Paragini Amin


Synchronic challenges people to synchronize their bodies using visual and audio feedback, as well as intuition, ultimately entering into a fluid, meditative state.

Introduction to Computational Media,Introduction to Physical Computing

Synchronic is a meditation tool. It is designed for people to enter a highly communicative state through simultaneous focus and relaxation. Whether operated by one person or two, the challenge is in syncing the movement of two hands on separate wooden plates in terms of direction, speed and pressure. A single user experiences heightened mind and body awareness as two brain hemispheres attempt to coordinate. With two users, each person becomes more aware of the other person's unspoken communication.

Users are instructed to perform a simple circular movement on separate plates. Hands in sync trigger a digital visual queue and sounds of harmonious Himalayan singing bowls. (A real bowl is played by applying pressure on its rim in a continuous circular motion with a wooden stick.)

Synchronic is also a new platform which can be further developed to incorporate more users and more intricate syncing challenges.

Mainly adults.

User Scenario
Two users sit next to each other at a table with headphones on. Each have a wooden plate with a circular track in front of them, onto which they are to trace a circle at the same speed and pressure as each other with one finger. As they begin asynchronous, they will hear distorted audio of Himalayan singing bowls. The audio will become more harmonious as their circles become more synchronized; and, conversely, more distorted if their circles become less synchronized.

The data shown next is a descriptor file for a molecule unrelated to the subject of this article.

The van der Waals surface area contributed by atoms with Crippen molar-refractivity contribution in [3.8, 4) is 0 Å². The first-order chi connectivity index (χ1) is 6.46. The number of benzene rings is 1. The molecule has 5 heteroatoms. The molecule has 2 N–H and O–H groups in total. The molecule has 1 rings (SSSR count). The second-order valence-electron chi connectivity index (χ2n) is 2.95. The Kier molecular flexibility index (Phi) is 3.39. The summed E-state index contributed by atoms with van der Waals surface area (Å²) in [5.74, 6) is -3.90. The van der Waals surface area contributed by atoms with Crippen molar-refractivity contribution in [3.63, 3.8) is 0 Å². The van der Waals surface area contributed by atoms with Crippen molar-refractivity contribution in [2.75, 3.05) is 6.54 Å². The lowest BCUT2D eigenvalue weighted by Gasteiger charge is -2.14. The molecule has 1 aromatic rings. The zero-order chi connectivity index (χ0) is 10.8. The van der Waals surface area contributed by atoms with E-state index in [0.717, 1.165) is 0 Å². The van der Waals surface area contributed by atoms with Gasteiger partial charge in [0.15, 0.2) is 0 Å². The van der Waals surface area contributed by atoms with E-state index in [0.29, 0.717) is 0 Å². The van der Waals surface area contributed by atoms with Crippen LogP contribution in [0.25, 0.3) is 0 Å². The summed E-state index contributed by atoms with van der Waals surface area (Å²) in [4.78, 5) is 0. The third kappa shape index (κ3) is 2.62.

In addition to the audio queue, a visual queue of a digital projection that corresponds to the users' finger positions will appear in between them.

At the height of the experience, the users' hands will be tracing in sync (or close enough) in circumference, speed, and pressure; the audio sounds will be at their most harmonious; and the digital display will become more intricate.

A similar user scenario would apply for a single user.


In research, I learned that human beings are highly capable of syncing their bodies fairly quickly. However, users of Synchronic take a little while to sync. Synchronic asks people to achieve sync using a physical interface that does not perfectly translate subtle body movement and intuition. Users are challenged to concentrate on learning the interface, and, at the same time, to relax and be open to their partner's signals. Single users are challenged to let both hemispheres of the brain communicate fluidly. When syncing does occur, the pay-off is delightful.